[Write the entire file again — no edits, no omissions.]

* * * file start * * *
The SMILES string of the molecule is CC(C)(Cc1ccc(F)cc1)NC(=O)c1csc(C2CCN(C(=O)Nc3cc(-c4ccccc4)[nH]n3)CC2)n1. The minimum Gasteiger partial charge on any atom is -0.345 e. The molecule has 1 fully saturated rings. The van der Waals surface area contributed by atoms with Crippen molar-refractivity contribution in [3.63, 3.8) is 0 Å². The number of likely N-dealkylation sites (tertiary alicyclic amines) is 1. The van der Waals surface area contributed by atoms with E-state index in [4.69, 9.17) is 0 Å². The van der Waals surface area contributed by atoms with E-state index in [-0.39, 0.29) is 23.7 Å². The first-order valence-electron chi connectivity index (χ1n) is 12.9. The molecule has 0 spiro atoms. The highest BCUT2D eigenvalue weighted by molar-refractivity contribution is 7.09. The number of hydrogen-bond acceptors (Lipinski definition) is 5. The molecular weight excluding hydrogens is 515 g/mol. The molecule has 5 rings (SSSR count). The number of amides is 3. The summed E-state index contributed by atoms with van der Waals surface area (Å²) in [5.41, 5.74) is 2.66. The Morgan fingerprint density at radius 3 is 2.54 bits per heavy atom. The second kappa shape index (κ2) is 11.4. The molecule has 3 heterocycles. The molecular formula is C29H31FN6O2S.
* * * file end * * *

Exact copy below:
The SMILES string of the molecule is CC(C)(Cc1ccc(F)cc1)NC(=O)c1csc(C2CCN(C(=O)Nc3cc(-c4ccccc4)[nH]n3)CC2)n1. The minimum Gasteiger partial charge on any atom is -0.345 e. The molecule has 1 fully saturated rings. The van der Waals surface area contributed by atoms with Crippen molar-refractivity contribution in [3.63, 3.8) is 0 Å². The number of likely N-dealkylation sites (tertiary alicyclic amines) is 1. The van der Waals surface area contributed by atoms with E-state index in [4.69, 9.17) is 0 Å². The van der Waals surface area contributed by atoms with E-state index in [-0.39, 0.29) is 23.7 Å². The first-order valence-electron chi connectivity index (χ1n) is 12.9. The molecule has 0 spiro atoms. The highest BCUT2D eigenvalue weighted by molar-refractivity contribution is 7.09. The number of hydrogen-bond acceptors (Lipinski definition) is 5. The molecular weight excluding hydrogens is 515 g/mol. The molecule has 5 rings (SSSR count). The number of amides is 3. The summed E-state index contributed by atoms with van der Waals surface area (Å²) in [5.41, 5.74) is 2.66. The Morgan fingerprint density at radius 3 is 2.54 bits per heavy atom. The second kappa shape index (κ2) is 11.4. The molecule has 3 heterocycles. The molecular formula is C29H31FN6O2S.